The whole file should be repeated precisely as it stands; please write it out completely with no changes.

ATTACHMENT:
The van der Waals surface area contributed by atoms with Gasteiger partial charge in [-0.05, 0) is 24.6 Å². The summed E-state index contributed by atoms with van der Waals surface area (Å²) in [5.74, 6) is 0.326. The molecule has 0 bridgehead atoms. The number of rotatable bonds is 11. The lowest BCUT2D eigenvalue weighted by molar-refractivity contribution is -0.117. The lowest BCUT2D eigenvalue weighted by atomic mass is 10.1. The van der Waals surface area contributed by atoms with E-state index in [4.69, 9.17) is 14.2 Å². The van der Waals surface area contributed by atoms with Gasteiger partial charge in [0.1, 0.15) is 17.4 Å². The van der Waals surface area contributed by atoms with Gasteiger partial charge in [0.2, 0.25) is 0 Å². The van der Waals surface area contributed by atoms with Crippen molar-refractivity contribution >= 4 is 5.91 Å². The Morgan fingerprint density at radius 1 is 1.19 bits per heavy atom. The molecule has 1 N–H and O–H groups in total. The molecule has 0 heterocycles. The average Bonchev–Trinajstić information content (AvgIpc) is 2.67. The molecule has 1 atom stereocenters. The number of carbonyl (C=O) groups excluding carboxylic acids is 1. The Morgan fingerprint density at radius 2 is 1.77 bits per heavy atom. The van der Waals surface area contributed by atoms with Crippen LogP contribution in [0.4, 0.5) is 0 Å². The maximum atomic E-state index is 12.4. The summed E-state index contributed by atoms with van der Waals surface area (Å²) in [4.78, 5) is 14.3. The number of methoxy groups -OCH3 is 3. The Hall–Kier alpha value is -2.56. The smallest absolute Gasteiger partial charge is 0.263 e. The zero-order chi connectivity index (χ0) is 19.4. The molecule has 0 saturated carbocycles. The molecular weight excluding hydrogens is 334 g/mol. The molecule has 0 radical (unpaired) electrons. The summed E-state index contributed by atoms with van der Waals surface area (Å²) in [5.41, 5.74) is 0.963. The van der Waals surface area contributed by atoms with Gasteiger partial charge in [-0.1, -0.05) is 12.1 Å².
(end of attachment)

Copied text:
The van der Waals surface area contributed by atoms with Gasteiger partial charge in [-0.05, 0) is 24.6 Å². The summed E-state index contributed by atoms with van der Waals surface area (Å²) in [5.74, 6) is 0.326. The molecule has 0 bridgehead atoms. The number of rotatable bonds is 11. The lowest BCUT2D eigenvalue weighted by molar-refractivity contribution is -0.117. The lowest BCUT2D eigenvalue weighted by atomic mass is 10.1. The van der Waals surface area contributed by atoms with E-state index in [4.69, 9.17) is 14.2 Å². The van der Waals surface area contributed by atoms with Gasteiger partial charge in [0.1, 0.15) is 17.4 Å². The van der Waals surface area contributed by atoms with Gasteiger partial charge in [0.2, 0.25) is 0 Å². The van der Waals surface area contributed by atoms with Crippen molar-refractivity contribution >= 4 is 5.91 Å². The Morgan fingerprint density at radius 1 is 1.19 bits per heavy atom. The molecule has 1 N–H and O–H groups in total. The molecule has 0 heterocycles. The average Bonchev–Trinajstić information content (AvgIpc) is 2.67. The molecule has 1 atom stereocenters. The number of carbonyl (C=O) groups excluding carboxylic acids is 1. The Morgan fingerprint density at radius 2 is 1.77 bits per heavy atom. The van der Waals surface area contributed by atoms with Crippen LogP contribution in [0.4, 0.5) is 0 Å². The maximum atomic E-state index is 12.4. The summed E-state index contributed by atoms with van der Waals surface area (Å²) in [4.78, 5) is 14.3. The number of methoxy groups -OCH3 is 3. The Hall–Kier alpha value is -2.56. The smallest absolute Gasteiger partial charge is 0.263 e. The zero-order chi connectivity index (χ0) is 19.4. The molecule has 0 saturated carbocycles. The molecular weight excluding hydrogens is 334 g/mol. The molecule has 0 radical (unpaired) electrons. The summed E-state index contributed by atoms with van der Waals surface area (Å²) in [5.41, 5.74) is 0.963. The van der Waals surface area contributed by atoms with Gasteiger partial charge in [-0.1, -0.05) is 12.1 Å².